I was playing dress-up this evening

… as is my wont. Usually it’s so that I can try to look pretty in the slews of femmey clothing that I can’t afford to buy and will never wear in public, but that look so attractive I can’t resist. From the neck down, I think my body is attractive, and it’s fun to see what I could look like if I wore clothes that displayed it. 

Of course, I also have a head that doesn’t look like a pretty girl’s head, and the head more usually fits the outward, butch, not-at-all-attractive appearance. So tonight, after I paraded in front of my mirror in a couple dresses, I decided to see just how butch I could look. I was going for butch woman, not cross-dressing. I put on a black men’s dress shirt, black men’s dress pants, a black belt and this women’s brown leather jacket I’ve got, one of the few expensive clothing items my mom bought me in an attempt to make me wear women’s clothes. But weirdly enough, I looked in the mirror and for a split second I saw a guy’s face staring back at me. Of course, it quickly evolved into my own face, but it was distinctly bizarre to see a face that was not mine.

This is interesting, how what I see from the neck down influences what I see from the neck up. Between my usual clothes from the Target boys’ section, my dress-up girly clothes from Charlotte Russe and my “butch” outfit, not to mention my naked self, I’d managed to make my face look like four different people’s faces. However, it’s only in my standard attire that it looks like me. In the butch clothes, it looked like someone else’s face, but a face that “matched” — when I’m naked, with my female figure, or in clothes that fit the figure, I see a face and haircut that look like they’re on the wrong body — it just makes me feel that much more keenly how much I regret not being attractive in the conventional sense.

I think once or twice I’ve been told by a woman who likes women that I am attractive, or that a particular set of clothing makes me look attractive, or something like that, and I get all excited because it means that I could be sexually appealing to someone. But for all intents and purposes, I am bisexual — it hurts my feelings ridiculously that no straight man has ever told me I am attractive. (I firmly maintain that the only boyfriend I’ve had is in the closet.) And as much as it would be wonderful to have a girlfriend who thought I was hot, or something like that, no matter how hard I try I can’t just pretend to be gay. The opinion of guys matters to me too.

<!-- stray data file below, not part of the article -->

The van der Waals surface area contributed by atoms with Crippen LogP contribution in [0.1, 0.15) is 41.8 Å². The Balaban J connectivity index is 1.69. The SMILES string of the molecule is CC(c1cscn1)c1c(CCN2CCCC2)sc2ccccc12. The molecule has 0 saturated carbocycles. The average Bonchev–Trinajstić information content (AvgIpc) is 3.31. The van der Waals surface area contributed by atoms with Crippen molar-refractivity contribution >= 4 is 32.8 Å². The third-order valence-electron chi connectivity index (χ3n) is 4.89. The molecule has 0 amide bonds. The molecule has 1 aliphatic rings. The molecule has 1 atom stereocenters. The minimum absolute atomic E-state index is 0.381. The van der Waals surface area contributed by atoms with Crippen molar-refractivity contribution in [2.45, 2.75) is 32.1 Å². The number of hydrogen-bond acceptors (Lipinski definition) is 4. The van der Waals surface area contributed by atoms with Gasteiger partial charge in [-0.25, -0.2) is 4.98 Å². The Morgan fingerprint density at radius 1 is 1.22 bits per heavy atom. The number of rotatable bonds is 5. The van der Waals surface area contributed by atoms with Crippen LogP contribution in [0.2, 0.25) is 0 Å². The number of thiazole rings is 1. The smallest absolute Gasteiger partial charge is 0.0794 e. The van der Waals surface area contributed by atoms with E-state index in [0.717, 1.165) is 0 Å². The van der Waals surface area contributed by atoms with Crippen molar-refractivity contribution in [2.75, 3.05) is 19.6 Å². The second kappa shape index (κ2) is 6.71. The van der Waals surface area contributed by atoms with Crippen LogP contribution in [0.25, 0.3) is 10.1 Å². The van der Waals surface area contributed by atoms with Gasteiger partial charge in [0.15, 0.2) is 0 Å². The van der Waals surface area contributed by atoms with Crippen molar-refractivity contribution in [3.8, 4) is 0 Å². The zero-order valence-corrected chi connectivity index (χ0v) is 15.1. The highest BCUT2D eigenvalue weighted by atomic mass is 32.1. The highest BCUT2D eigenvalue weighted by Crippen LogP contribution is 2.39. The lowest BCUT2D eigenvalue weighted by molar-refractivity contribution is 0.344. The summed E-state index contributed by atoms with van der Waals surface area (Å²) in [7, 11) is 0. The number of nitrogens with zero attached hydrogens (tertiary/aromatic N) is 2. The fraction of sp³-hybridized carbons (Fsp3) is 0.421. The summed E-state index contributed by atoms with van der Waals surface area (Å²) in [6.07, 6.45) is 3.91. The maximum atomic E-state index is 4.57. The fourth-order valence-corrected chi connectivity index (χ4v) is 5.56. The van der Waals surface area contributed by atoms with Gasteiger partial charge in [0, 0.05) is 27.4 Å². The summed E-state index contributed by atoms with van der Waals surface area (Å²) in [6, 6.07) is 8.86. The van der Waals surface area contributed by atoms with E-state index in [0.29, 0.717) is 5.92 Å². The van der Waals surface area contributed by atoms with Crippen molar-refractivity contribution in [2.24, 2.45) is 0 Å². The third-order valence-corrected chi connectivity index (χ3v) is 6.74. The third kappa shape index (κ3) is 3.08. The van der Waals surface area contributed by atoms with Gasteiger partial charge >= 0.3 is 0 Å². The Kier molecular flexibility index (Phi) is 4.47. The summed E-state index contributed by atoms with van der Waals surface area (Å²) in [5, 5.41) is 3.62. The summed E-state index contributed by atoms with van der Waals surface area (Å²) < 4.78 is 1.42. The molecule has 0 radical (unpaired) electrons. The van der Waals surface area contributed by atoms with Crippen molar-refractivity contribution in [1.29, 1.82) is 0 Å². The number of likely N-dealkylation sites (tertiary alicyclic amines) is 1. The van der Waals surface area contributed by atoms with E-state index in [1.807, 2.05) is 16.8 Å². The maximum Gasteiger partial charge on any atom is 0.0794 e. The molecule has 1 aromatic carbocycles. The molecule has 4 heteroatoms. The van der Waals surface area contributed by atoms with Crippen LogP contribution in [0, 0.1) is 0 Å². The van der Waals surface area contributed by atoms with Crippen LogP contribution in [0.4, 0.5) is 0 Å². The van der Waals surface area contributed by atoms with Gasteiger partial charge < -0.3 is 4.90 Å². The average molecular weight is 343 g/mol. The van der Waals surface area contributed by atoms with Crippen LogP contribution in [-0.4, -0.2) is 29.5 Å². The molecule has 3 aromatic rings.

As my mother would say, “You can’t have it both ways.” If I want to be attractive to men, I need to play the game, like so many women do. I need to wear makeup, style my hair, wear clothes that show off my body, fuck, even wear underwear that’s not the most conservative style Target sells. And I don’t want to do these things, because I can’t be a feminine woman any more than I can be gay. Going through a day in lipstick and hose, pretending to be a different person, is more agonizing than thinking I’m ugly.

As I once said jokingly to someone, I think I need to develop some really weird fetish and film myself indulging in it and put it on the Internet so that there will be some subset of people who think I’m hot. (Which brings me to the topic of how the Internet has taught me how vanilla I really am, despite all my masochism and submission and whatnot. But that’s definitely another post.)


2 Responses to “I was playing dress-up this evening”

  1. (Here through Trinity, reading through archives. Also bi and kinky. Hi!)

    Men who go for less feminine women exist, really they do. But I’d be very surprised if high school (even the most progressive high school, which it sounds like yours is not) brought them out of the woodwork. I suspect that you’re more likely to find such men in communities that generally value less-mainstream traits.

    For me, high school guys were generally put off by the grades and awkwardness, even though I was pretty feminine in appearance then. In college (I went to a small science/engineering school) I buzzed my head at the beginning of my senior year. There were men who definitely liked it, and my boyfriend’s attitude was, “Your body, your decision. Oo, can I fuzz your head now?”

    Which is to say, your mother is wrong on this one.

  2. Pleased to meet you!

    I hope things will change in college. And I really think they will.

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